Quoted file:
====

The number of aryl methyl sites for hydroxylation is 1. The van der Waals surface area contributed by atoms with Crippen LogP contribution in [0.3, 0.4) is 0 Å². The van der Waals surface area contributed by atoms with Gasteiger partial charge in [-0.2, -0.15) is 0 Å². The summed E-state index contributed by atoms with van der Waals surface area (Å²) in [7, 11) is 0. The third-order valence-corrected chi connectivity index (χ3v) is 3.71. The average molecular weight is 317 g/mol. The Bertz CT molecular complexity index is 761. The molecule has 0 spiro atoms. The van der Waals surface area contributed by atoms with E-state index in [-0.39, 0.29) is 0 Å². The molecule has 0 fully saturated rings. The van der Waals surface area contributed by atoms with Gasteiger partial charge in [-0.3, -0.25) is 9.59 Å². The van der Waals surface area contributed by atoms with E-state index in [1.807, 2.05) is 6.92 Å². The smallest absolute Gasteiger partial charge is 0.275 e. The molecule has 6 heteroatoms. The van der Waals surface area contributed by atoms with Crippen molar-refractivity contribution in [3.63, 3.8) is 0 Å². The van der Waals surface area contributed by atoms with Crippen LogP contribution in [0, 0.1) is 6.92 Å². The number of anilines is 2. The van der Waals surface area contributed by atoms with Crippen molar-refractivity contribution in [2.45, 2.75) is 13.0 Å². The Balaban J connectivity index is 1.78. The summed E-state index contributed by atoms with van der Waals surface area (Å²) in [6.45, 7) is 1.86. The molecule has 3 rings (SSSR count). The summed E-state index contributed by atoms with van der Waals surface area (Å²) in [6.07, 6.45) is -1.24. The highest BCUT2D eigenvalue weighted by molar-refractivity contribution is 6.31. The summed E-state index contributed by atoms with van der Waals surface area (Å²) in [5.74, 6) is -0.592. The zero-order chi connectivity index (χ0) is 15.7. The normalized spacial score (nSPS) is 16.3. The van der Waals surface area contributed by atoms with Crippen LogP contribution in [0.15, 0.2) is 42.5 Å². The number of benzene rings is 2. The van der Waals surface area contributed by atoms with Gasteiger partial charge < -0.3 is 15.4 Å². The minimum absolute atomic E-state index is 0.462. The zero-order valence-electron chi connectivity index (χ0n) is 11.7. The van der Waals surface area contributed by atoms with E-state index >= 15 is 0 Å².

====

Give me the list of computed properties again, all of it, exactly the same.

The number of aryl methyl sites for hydroxylation is 1. The van der Waals surface area contributed by atoms with Crippen LogP contribution in [0.3, 0.4) is 0 Å². The van der Waals surface area contributed by atoms with Gasteiger partial charge in [-0.2, -0.15) is 0 Å². The summed E-state index contributed by atoms with van der Waals surface area (Å²) in [7, 11) is 0. The third-order valence-corrected chi connectivity index (χ3v) is 3.71. The average molecular weight is 317 g/mol. The Bertz CT molecular complexity index is 761. The molecule has 0 spiro atoms. The van der Waals surface area contributed by atoms with E-state index in [-0.39, 0.29) is 0 Å². The molecule has 0 fully saturated rings. The van der Waals surface area contributed by atoms with Gasteiger partial charge in [-0.3, -0.25) is 9.59 Å². The van der Waals surface area contributed by atoms with E-state index in [1.807, 2.05) is 6.92 Å². The smallest absolute Gasteiger partial charge is 0.275 e. The molecule has 6 heteroatoms. The van der Waals surface area contributed by atoms with Crippen molar-refractivity contribution in [3.63, 3.8) is 0 Å². The van der Waals surface area contributed by atoms with Crippen LogP contribution in [0, 0.1) is 6.92 Å². The number of anilines is 2. The van der Waals surface area contributed by atoms with Crippen molar-refractivity contribution in [2.45, 2.75) is 13.0 Å². The Balaban J connectivity index is 1.78. The summed E-state index contributed by atoms with van der Waals surface area (Å²) in [6.45, 7) is 1.86. The molecule has 3 rings (SSSR count). The summed E-state index contributed by atoms with van der Waals surface area (Å²) in [6.07, 6.45) is -1.24. The highest BCUT2D eigenvalue weighted by molar-refractivity contribution is 6.31. The summed E-state index contributed by atoms with van der Waals surface area (Å²) in [5.74, 6) is -0.592. The zero-order chi connectivity index (χ0) is 15.7. The normalized spacial score (nSPS) is 16.3. The van der Waals surface area contributed by atoms with Crippen LogP contribution in [0.15, 0.2) is 42.5 Å². The number of benzene rings is 2. The van der Waals surface area contributed by atoms with Gasteiger partial charge < -0.3 is 15.4 Å². The minimum absolute atomic E-state index is 0.462. The zero-order valence-electron chi connectivity index (χ0n) is 11.7. The van der Waals surface area contributed by atoms with E-state index >= 15 is 0 Å².